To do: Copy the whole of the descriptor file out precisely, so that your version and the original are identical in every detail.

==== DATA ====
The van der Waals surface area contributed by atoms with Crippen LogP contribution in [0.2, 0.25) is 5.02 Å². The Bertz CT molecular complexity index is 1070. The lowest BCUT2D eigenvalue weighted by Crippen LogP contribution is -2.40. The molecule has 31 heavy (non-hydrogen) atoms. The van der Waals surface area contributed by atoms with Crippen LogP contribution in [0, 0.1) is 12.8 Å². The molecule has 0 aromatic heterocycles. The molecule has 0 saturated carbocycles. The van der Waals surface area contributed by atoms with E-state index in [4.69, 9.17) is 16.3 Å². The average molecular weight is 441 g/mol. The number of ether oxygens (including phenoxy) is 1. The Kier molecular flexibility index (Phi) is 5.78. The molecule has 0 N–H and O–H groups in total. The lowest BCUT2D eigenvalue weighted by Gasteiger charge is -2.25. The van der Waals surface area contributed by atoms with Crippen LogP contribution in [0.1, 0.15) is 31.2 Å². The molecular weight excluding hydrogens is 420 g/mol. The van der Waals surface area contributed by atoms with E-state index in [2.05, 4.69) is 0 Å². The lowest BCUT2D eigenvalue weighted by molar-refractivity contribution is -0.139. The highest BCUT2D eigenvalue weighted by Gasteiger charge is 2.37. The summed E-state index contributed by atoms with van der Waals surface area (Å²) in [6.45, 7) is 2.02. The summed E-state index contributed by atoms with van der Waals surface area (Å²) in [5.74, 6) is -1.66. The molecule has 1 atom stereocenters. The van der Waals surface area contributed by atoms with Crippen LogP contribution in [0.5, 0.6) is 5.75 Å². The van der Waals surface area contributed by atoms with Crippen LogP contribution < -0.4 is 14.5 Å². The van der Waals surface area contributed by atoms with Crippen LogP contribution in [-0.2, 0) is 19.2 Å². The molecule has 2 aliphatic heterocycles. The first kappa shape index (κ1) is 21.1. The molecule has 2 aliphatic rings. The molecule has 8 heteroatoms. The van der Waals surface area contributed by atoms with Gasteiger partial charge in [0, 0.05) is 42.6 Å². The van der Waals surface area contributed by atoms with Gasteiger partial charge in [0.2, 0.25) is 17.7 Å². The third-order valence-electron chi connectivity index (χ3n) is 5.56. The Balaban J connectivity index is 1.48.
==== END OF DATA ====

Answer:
The van der Waals surface area contributed by atoms with Crippen LogP contribution in [0.2, 0.25) is 5.02 Å². The Bertz CT molecular complexity index is 1070. The lowest BCUT2D eigenvalue weighted by Crippen LogP contribution is -2.40. The molecule has 31 heavy (non-hydrogen) atoms. The van der Waals surface area contributed by atoms with Crippen LogP contribution in [0, 0.1) is 12.8 Å². The molecule has 0 aromatic heterocycles. The molecule has 0 saturated carbocycles. The van der Waals surface area contributed by atoms with E-state index in [4.69, 9.17) is 16.3 Å². The average molecular weight is 441 g/mol. The number of ether oxygens (including phenoxy) is 1. The Kier molecular flexibility index (Phi) is 5.78. The molecule has 0 N–H and O–H groups in total. The lowest BCUT2D eigenvalue weighted by Gasteiger charge is -2.25. The van der Waals surface area contributed by atoms with Crippen LogP contribution in [0.1, 0.15) is 31.2 Å². The molecular weight excluding hydrogens is 420 g/mol. The van der Waals surface area contributed by atoms with E-state index in [2.05, 4.69) is 0 Å². The lowest BCUT2D eigenvalue weighted by molar-refractivity contribution is -0.139. The highest BCUT2D eigenvalue weighted by Gasteiger charge is 2.37. The summed E-state index contributed by atoms with van der Waals surface area (Å²) in [6.45, 7) is 2.02. The summed E-state index contributed by atoms with van der Waals surface area (Å²) in [5.74, 6) is -1.66. The molecule has 1 atom stereocenters. The van der Waals surface area contributed by atoms with Crippen LogP contribution in [0.5, 0.6) is 5.75 Å². The van der Waals surface area contributed by atoms with Crippen LogP contribution < -0.4 is 14.5 Å². The van der Waals surface area contributed by atoms with Crippen LogP contribution in [-0.2, 0) is 19.2 Å². The molecule has 2 aliphatic heterocycles. The first kappa shape index (κ1) is 21.1. The molecule has 2 aliphatic rings. The molecule has 8 heteroatoms. The van der Waals surface area contributed by atoms with Gasteiger partial charge in [0, 0.05) is 42.6 Å². The van der Waals surface area contributed by atoms with Gasteiger partial charge in [0.2, 0.25) is 17.7 Å². The third-order valence-electron chi connectivity index (χ3n) is 5.56. The Balaban J connectivity index is 1.48.